The Book Thief



  “Listen, Liesel.” Papa placed his arm around her and walked her on. “This is our secret, this book. We’ll read it at night or in the basement, just like the others—but you have to promise me something.”

  “Anything, Papa.”

  The night was smooth and still. Everything listened. “If I ever ask you to keep a secret for me, you will do it.”

  “I promise.”

  “Good. Now come on. If we’re any later, Mama will kill us, and we don’t want that, do we? No more book stealing then, huh?”

  Liesel grinned.

  What she didn’t know until later was that within the next few days, her foster father managed to trade some cigarettes for another book, although this one was not for her. He knocked on the door of the Nazi Party office in Molching and took the opportunity to ask about his membership application. Once this was discussed, he proceeded to give them his last scraps of money and a dozen cigarettes. In return, he received a used copy of Mein Kampf.

  “Happy reading,” said one of the party members.

  “Thank you.” Hans nodded.

  From the street, he could still hear the men inside. One of the voices was particularly clear. “He will never be approved,” it said, “even if he buys a hundred copies of Mein Kampf.” The statement was unanimously agreed upon.

  Hans held the book in his right hand, thinking about postage money, a cigaretteless existence, and the foster daughter who had given him this brilliant idea.

  “Thank you,” he repeated, to which a passerby inquired as to what he’d said.

  With typical affability, Hans replied, “Nothing, my good man, nothing at all. Heil Hitler,” and he walked down Munich Street, holding the pages of the Führer.

  There must have been a good share of mixed feelings at that moment, for Hans Hubermann’s idea had not only sprung from Liesel, but from his son. Did he already fear he’d never see him again? On the other hand, he was also enjoying the ecstasy of an idea, not daring just yet to envision its complications, dangers, and vicious absurdities. For now, the idea was enough. It was indestructible. Transforming it into reality, well, that was something else altogether. For now, though, let’s let him enjoy it.

  We’ll give him seven months.

  Then we come for him.

  And oh, how we come.

  THE MAYOR’S LIBRARY

  Certainly, something of great magnitude was coming toward 33 Himmel Street, to which Liesel was currently oblivious. To distort an overused human expression, the girl had more immediate fish to fry:

  She had stolen a book.

  Someone had seen her.

  The book thief reacted. Appropriately.

  Every minute, every hour, there was worry, or more to the point, paranoia. Criminal activity will do that to a person, especially a child. They envision a prolific assortment of caughtoutedness. Some examples: People jumping out of alleys. Schoolteachers suddenly being aware of every sin you’ve ever committed. Police showing up at the door each time a leaf turns or a distant gate slams shut.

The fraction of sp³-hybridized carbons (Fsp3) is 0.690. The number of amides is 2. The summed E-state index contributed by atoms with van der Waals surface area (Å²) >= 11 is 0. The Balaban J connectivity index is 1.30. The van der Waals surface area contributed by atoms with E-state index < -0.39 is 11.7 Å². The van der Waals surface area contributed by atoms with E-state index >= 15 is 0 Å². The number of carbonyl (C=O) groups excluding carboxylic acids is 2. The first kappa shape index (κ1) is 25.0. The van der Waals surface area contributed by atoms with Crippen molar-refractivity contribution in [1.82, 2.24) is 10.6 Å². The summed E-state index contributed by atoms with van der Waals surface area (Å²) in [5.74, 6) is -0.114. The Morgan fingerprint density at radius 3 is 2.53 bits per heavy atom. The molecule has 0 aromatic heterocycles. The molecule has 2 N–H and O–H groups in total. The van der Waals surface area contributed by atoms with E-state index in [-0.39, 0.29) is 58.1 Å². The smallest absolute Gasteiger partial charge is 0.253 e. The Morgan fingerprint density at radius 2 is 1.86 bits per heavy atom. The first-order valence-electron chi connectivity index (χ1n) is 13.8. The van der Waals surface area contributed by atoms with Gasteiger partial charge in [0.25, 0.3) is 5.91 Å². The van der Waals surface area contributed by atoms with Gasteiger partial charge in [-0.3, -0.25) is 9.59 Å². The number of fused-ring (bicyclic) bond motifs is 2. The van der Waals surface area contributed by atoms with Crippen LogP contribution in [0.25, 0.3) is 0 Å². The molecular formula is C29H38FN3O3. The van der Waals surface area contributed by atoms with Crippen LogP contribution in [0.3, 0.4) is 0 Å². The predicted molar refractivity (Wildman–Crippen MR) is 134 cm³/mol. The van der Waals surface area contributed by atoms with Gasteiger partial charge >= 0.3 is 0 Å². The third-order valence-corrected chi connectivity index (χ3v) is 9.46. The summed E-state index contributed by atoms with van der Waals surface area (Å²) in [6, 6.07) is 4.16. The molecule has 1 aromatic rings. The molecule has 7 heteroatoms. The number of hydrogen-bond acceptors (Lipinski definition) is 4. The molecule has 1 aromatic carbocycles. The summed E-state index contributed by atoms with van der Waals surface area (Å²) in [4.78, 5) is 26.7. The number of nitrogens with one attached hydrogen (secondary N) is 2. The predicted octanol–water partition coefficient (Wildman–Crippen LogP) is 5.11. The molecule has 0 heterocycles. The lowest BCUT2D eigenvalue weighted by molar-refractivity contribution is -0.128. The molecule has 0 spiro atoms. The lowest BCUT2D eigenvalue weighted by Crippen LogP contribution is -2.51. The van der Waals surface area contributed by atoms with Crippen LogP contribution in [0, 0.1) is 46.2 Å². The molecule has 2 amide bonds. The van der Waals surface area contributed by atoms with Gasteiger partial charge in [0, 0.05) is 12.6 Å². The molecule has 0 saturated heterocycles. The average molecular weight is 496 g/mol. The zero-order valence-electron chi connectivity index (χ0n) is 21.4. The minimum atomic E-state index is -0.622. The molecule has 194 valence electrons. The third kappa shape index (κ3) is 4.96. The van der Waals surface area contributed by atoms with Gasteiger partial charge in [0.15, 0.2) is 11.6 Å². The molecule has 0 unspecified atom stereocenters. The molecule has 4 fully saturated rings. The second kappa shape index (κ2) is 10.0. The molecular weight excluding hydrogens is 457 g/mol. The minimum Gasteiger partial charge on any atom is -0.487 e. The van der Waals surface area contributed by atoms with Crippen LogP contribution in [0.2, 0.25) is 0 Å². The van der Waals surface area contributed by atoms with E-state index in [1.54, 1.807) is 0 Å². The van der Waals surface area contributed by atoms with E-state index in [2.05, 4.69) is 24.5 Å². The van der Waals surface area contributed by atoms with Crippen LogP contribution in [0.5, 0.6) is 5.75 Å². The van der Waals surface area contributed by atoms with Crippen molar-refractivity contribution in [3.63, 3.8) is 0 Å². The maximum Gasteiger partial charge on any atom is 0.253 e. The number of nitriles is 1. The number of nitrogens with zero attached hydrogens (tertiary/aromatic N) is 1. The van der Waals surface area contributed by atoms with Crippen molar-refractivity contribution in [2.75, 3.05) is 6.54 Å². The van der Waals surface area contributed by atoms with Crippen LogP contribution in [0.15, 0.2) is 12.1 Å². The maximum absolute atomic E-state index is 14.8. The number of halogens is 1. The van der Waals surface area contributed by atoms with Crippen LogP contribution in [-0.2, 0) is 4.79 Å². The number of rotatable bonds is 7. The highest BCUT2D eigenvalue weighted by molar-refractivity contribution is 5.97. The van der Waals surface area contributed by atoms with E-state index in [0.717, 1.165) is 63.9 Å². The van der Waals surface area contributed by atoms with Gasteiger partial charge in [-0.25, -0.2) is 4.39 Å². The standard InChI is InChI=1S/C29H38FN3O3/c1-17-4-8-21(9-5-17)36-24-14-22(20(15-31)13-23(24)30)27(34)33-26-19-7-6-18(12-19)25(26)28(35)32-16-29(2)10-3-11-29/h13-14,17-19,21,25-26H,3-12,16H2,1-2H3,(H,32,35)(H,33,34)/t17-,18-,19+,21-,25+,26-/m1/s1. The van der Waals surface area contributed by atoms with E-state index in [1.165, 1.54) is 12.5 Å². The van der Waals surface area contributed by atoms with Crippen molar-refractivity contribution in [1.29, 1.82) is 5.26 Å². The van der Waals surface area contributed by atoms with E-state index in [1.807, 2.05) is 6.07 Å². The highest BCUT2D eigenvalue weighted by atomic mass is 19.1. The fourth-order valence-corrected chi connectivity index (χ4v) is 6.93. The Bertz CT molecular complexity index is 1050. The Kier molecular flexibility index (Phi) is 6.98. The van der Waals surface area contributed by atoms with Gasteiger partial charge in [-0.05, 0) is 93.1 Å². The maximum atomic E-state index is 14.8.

For Liesel, the paranoia itself became the punishment, as did the dread of delivering some washing to the mayor’s house. It was no mistake, as I’m sure you can imagine, that when the time came, Liesel conveniently overlooked the house on Grande Strasse. She delivered to the arthritic Helena Schmidt and picked up at the cat-loving Weingartner residence, but she ignored the house belonging to Bürgermeister Heinz Hermann and his wife, Ilsa.

  ANOTHER QUICK TRANSLATION

  Bürgermeister = mayor

  On the first occasion, she stated that she simply forgot about that place—a poor excuse if ever I’ve heard one—as the house straddled the hill, overlooking the town, and it was unforgettable. When she went back and still returned empty-handed, she lied that there was no one home.

  “No one home?” Mama was skeptical. Skepticism gave her an itch for the wooden spoon. She waved it at Liesel and said, “Get back over there now, and if you don’t come home with the washing, don’t come home at all.”

  “Really?”

  That was Rudy’s response when Liesel told him what Mama had said. “Do you want to run away together?”

  “We’ll starve.”

  “I’m starving anyway!” They laughed.

  “No,” she said, “I have to do it.”

  They walked the town as they usually did when Rudy came along. He always tried to be a gentleman and carry the bag, but each time, Liesel refused. Only she had the threat of a Watschen loitering over her head, and therefore only she could be relied upon to carry the bag correctly. Anyone else was more likely to manhandle it, twist it, or mistreat it in even the most minimal way, and it was not worth the risk. Also, it was likely that if she allowed Rudy to carry it for her, he would expect a kiss for his services, and that was not an option. Besides, she was accustomed to its burden. She would swap the bag from shoulder to shoulder, relieving each side every hundred steps or so.

  Liesel walked on the left, Rudy the right. Rudy talked most of the time, about the last soccer match on Himmel Street, working in his father’s shop, and whatever else came to mind. Liesel tried to listen but failed. What she heard was the dread, chiming through her ears, growing louder the closer they stepped toward Grande Strasse.

  “What are you doing? Isn’t this it?”

  Liesel nodded that Rudy was right, for she had tried to walk past the mayor’s house to buy some time.

  “Well, go on,” the boy hurried her. Molching was darkening. The cold was climbing out of the ground. “Move it, Saumensch.” He remained at the gate.

  After the path, there were eight steps up to the main entrance of the house, and the great door was like a monster. Liesel frowned at the brass knocker.

  “What are you waiting for?” Rudy called out.